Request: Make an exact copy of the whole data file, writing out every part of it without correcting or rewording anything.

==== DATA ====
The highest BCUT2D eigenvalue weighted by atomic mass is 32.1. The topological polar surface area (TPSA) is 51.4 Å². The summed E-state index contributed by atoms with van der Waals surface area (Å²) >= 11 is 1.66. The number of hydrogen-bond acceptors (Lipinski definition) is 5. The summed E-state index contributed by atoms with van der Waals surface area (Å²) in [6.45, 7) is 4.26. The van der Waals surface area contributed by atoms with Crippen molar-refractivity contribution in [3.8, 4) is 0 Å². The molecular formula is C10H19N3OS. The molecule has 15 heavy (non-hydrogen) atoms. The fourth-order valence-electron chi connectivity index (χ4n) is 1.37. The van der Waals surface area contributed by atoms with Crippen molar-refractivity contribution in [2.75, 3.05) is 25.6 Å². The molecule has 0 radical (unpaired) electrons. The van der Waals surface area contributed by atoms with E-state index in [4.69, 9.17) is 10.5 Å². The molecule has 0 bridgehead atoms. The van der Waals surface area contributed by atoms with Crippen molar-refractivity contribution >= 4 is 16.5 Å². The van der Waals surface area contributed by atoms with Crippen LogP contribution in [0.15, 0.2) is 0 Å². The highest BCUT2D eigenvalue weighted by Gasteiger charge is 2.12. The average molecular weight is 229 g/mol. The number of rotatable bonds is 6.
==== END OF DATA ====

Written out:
The highest BCUT2D eigenvalue weighted by atomic mass is 32.1. The topological polar surface area (TPSA) is 51.4 Å². The summed E-state index contributed by atoms with van der Waals surface area (Å²) >= 11 is 1.66. The number of hydrogen-bond acceptors (Lipinski definition) is 5. The summed E-state index contributed by atoms with van der Waals surface area (Å²) in [6.45, 7) is 4.26. The van der Waals surface area contributed by atoms with Crippen molar-refractivity contribution in [3.8, 4) is 0 Å². The molecular formula is C10H19N3OS. The molecule has 15 heavy (non-hydrogen) atoms. The fourth-order valence-electron chi connectivity index (χ4n) is 1.37. The van der Waals surface area contributed by atoms with Crippen molar-refractivity contribution in [2.75, 3.05) is 25.6 Å². The molecule has 0 radical (unpaired) electrons. The van der Waals surface area contributed by atoms with E-state index in [4.69, 9.17) is 10.5 Å². The molecule has 0 bridgehead atoms. The van der Waals surface area contributed by atoms with Crippen molar-refractivity contribution >= 4 is 16.5 Å². The van der Waals surface area contributed by atoms with Crippen LogP contribution in [0.15, 0.2) is 0 Å². The highest BCUT2D eigenvalue weighted by Gasteiger charge is 2.12. The average molecular weight is 229 g/mol. The number of rotatable bonds is 6.